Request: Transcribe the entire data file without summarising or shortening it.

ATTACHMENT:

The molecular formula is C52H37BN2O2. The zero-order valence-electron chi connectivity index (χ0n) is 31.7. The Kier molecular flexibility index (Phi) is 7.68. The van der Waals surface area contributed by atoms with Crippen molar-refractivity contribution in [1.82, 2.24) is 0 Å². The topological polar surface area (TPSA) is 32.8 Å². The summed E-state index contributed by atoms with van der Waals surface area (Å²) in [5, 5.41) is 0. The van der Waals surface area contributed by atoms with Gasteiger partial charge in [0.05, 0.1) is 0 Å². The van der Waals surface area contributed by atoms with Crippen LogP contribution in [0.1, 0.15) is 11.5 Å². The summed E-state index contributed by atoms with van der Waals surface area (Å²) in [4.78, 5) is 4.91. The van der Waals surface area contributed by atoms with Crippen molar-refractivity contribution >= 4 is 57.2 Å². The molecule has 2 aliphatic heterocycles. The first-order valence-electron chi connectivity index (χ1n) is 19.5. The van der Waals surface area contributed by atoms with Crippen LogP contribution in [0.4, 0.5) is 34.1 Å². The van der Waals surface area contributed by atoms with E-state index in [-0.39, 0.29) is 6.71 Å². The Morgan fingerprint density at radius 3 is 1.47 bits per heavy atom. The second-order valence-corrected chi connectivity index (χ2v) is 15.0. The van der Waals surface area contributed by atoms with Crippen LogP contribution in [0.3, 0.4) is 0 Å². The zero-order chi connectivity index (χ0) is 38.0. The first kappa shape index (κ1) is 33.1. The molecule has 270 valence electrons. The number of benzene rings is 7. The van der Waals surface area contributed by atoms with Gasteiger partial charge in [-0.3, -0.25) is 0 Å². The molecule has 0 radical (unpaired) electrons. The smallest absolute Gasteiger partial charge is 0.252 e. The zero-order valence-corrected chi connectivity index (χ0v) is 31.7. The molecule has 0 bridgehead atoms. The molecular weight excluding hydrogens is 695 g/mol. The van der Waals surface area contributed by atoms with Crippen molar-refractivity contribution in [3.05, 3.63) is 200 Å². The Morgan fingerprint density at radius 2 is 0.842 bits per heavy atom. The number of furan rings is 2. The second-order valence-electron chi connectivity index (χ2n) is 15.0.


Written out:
The molecular formula is C52H37BN2O2. The zero-order valence-electron chi connectivity index (χ0n) is 31.7. The Kier molecular flexibility index (Phi) is 7.68. The van der Waals surface area contributed by atoms with Crippen molar-refractivity contribution in [1.82, 2.24) is 0 Å². The topological polar surface area (TPSA) is 32.8 Å². The summed E-state index contributed by atoms with van der Waals surface area (Å²) in [5, 5.41) is 0. The van der Waals surface area contributed by atoms with Gasteiger partial charge in [0.05, 0.1) is 0 Å². The van der Waals surface area contributed by atoms with Crippen LogP contribution in [0.1, 0.15) is 11.5 Å². The summed E-state index contributed by atoms with van der Waals surface area (Å²) in [4.78, 5) is 4.91. The van der Waals surface area contributed by atoms with Crippen molar-refractivity contribution >= 4 is 57.2 Å². The molecule has 2 aliphatic heterocycles. The first-order valence-electron chi connectivity index (χ1n) is 19.5. The van der Waals surface area contributed by atoms with Crippen LogP contribution in [0.4, 0.5) is 34.1 Å². The van der Waals surface area contributed by atoms with E-state index in [-0.39, 0.29) is 6.71 Å². The Morgan fingerprint density at radius 3 is 1.47 bits per heavy atom. The second-order valence-corrected chi connectivity index (χ2v) is 15.0. The van der Waals surface area contributed by atoms with Crippen LogP contribution in [0.3, 0.4) is 0 Å². The zero-order chi connectivity index (χ0) is 38.0. The first kappa shape index (κ1) is 33.1. The molecule has 270 valence electrons. The number of benzene rings is 7. The van der Waals surface area contributed by atoms with Gasteiger partial charge in [-0.3, -0.25) is 0 Å². The molecule has 0 radical (unpaired) electrons. The smallest absolute Gasteiger partial charge is 0.252 e. The zero-order valence-corrected chi connectivity index (χ0v) is 31.7. The molecule has 0 bridgehead atoms. The molecular weight excluding hydrogens is 695 g/mol. The van der Waals surface area contributed by atoms with Crippen molar-refractivity contribution in [3.05, 3.63) is 200 Å². The Morgan fingerprint density at radius 2 is 0.842 bits per heavy atom. The number of furan rings is 2. The second-order valence-electron chi connectivity index (χ2n) is 15.0.